You keep telling me I need to present a solution, but you presenting bad solutions doesn't put any greater onus on me to provide good solutions. With that said, I won't disagree that the US could benefit from tighter regulations on buying and owning guns/ammo. I thought the background check bill the House recently passed was a good piece of legislation. I'd be okay with a national registry, mandatory safety courses, and requirements for keeping your guns secured from getting into the hands of others. These are all things that have been discussed here before. But eventually some blow hard always comes along and tries to argue we should take away all guns, and I'm forced to point out how dumb that is.
The right to protect yourself is a right. To do so with a gun is not. Only a very generous interpretation of the 2nd Amendment has allowed that, IMO.

Well, I'd pose you and the others that have reached this conclusion are bad at interpreting things.

But it doesn't matter, the 2nd isn't going to be repealed. I probably just need to learn to not concern myself with such nonsensical talk, and only concern myself with discussions that will actually be productive. 

Re: New Zealand reforming gun laws
« Reply #84 on: March 23, 2019, 02:51:24 PM »

Online Roy H.

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Wonder what people think of this:

https://www-m.cnn.com/2019/03/22/health/gun-deaths-school-age-children-trnd/index.html?r=https%3A%2F%2Fwww.cnn.com%2F

Quote
(CNN) ó Gun deaths of school-age children in the United States have increased at an alarming rate, with 38,942 fatalities among 5- to 18-year-olds from 1999 to 2017, according to a new study by Florida Atlantic University's Schmidt College of Medicine.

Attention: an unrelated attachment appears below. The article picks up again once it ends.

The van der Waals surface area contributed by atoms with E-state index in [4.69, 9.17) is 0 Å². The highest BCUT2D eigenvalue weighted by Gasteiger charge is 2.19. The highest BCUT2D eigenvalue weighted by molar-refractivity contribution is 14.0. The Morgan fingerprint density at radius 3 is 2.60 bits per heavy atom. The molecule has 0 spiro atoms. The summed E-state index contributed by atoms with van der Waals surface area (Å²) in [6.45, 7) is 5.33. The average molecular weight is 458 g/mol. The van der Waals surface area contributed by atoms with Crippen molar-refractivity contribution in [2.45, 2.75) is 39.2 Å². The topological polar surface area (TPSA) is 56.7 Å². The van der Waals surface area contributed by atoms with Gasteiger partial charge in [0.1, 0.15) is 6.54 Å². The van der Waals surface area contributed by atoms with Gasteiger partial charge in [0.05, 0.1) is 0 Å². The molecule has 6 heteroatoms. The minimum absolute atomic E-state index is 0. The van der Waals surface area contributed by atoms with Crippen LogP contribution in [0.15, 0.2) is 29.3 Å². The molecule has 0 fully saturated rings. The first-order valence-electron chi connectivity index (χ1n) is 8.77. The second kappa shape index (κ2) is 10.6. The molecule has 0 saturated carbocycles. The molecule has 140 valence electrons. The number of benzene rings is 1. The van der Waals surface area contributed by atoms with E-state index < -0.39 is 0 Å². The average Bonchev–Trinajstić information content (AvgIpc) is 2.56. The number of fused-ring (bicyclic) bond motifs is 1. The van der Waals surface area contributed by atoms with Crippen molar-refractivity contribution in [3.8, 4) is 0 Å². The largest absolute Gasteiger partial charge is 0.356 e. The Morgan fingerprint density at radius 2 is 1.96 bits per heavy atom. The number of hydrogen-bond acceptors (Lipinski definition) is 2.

Indeed, spikes in gun deaths over the past decade amount to epidemics, researchers said.

"It is sobering that in 2017, there were 144 police officers who died in the line of duty and about 1,000 active duty military throughout the world who died, whereas 2,462 school-age children were killed by firearms," said Dr. Charles Hennekens, the study's senior author and an academic adviser at the medical college.

The study, to be published in the American Journal of Medicine, found that children are being gunned down in staggering numbers, with the death rate six to nine times higher than other developed nations.

The gun deaths included 6,464 children between the ages of 5 and 14 years old (an average of 340 deaths per year), and 32,478 deaths in children between 15 and 18 years old (an average of 2,050 deaths per year), according to the study.

Of the deaths, 86% involved boys, the study found. Black children accounted for 41% of those killed, though in recent years they've comprised just 14% of the US population, US census data show.

"Among blacks, the annual average percent change of 9.5% for firearm-related mortality among 5 to 14-year-olds from 2013 to 2017 exceeded the 7.8% for overall deaths among 15 to 24-year-olds during the early years of the human immunodeficiency virus epidemic from 1987 to 1995," the study said.

The research should have public policy implications, Hennekens said.
"We need more analytic studies on this, but in the meanwhile, we believe that trying to combat the epidemic of homicide due to firearms without addressing firearms is like combating the epidemic of lung cancer due to cigarettes without combating cigarettes," he said. "To me, it's tragic that this is going on."

Racial inequities have emerged, study finds
Black children between 5 and 14 years old began to experience statistically significant increases in gun deaths in 2013, the study found. And from 2013 to 2017, racial inequalities in firearm deaths between blacks and whites jumped significantly.
The study found these listed causes of death among the children: 61% from assault; 32% from suicide; 5% accidental; and 2% undetermined.

In the 5-to-14-year-old age group, accidents accounted for 12.8% of cases (830 deaths); suicide, 29.6% cases (1,912 deaths); assault, 54.8% cases (3,545 deaths); and undetermined, 2.7% (177 deaths), according to the study.